Inferior technology offends me. With so much talent and so many miraculous tools widely available, for a company to dare to try to trick people into buying crap… I get angry just typing the words. I work in health care, so I get more than my share of forced time with inferior technology. If you’ve never used current electronic medical record technology, you simply can’t appreciate just how clumsy, how poorly arranged, how clearly obsolete it is. It’s the closest thing to time travel I’ve ever experienced. I use lots of programs and apps all the time: PC, Apple, Android, desktop, mobile. Overall, EMR programs are ten years behind the rest, and I’m being too generous. The only reason they sell at all is that most users have no say in the matter, and most buyers never have to use them. It’s a recipe for crap, and much crap has come of it.
They may even actually cause clinical harm: see Electronic Health Records Harms the Doctor-Patient Relationship:
EMR advocates tend to frame the issue as progress: you’re either for it or against it. It’s a very simplistic and ineffective way to look at technology. I’m not against cars: I love them. Crappy cars – my last Ford disaster, for example – not so much. Quality matters.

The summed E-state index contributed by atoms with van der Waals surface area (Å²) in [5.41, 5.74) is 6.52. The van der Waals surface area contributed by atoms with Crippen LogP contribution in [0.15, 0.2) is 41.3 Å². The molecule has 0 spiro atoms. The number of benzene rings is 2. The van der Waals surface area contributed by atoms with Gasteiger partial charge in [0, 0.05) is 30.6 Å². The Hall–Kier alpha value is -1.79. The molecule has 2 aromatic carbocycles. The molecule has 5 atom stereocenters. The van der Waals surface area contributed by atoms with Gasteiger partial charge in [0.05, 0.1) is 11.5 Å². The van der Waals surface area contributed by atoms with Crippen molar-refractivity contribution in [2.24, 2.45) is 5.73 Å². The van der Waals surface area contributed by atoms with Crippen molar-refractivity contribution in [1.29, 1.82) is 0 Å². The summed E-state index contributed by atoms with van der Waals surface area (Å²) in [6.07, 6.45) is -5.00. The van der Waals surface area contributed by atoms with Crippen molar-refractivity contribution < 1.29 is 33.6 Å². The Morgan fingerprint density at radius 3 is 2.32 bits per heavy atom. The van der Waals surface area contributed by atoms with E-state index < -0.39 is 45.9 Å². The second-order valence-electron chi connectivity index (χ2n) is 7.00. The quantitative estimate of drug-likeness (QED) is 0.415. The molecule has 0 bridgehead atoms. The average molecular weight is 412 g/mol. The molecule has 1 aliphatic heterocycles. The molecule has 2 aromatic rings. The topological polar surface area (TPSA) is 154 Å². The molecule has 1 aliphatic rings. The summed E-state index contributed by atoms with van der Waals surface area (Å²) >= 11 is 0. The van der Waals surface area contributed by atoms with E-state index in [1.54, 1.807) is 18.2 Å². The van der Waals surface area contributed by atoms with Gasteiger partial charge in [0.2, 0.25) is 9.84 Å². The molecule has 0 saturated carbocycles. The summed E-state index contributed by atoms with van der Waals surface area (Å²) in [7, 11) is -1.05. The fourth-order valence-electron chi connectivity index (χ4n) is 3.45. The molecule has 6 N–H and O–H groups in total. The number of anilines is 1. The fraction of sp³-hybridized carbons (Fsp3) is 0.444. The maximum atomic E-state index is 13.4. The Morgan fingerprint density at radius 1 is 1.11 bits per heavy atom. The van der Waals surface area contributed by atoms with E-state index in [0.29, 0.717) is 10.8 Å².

And then there’s Bluetooth. Unlike EMRs, this technology can’t rely on forced users. I remember when Bluetooth was going to be a miracle, a new age for humanity. It was going to take over the world, change everything, become universal, tomorrow at the very latest! Or the day after that, perhaps. That was many years ago now. Instead, it became the Segway of electronics: it never took off. Segways worked fine, but they filled a need not so many people felt they had, in away they found goofy-looking. It happens. Bluetooth, though, earned it’s consumer rejection. We have some Bluetooth headphones at work, and it’s taught me why Bluetooth failed. It’s horribly unreliable: two devices often can’t even realize the other one exists at a range of a centimeter after countless attempts by lots of tech-savvy people, and the connection gets lost, over and over. So much time wasted! It’s wireless technology that makes people beg for cords: not good. I’m just glad I found this put without spending any money.
What’s your experience with Bluetooth? With electronic medical records? Let’s chat.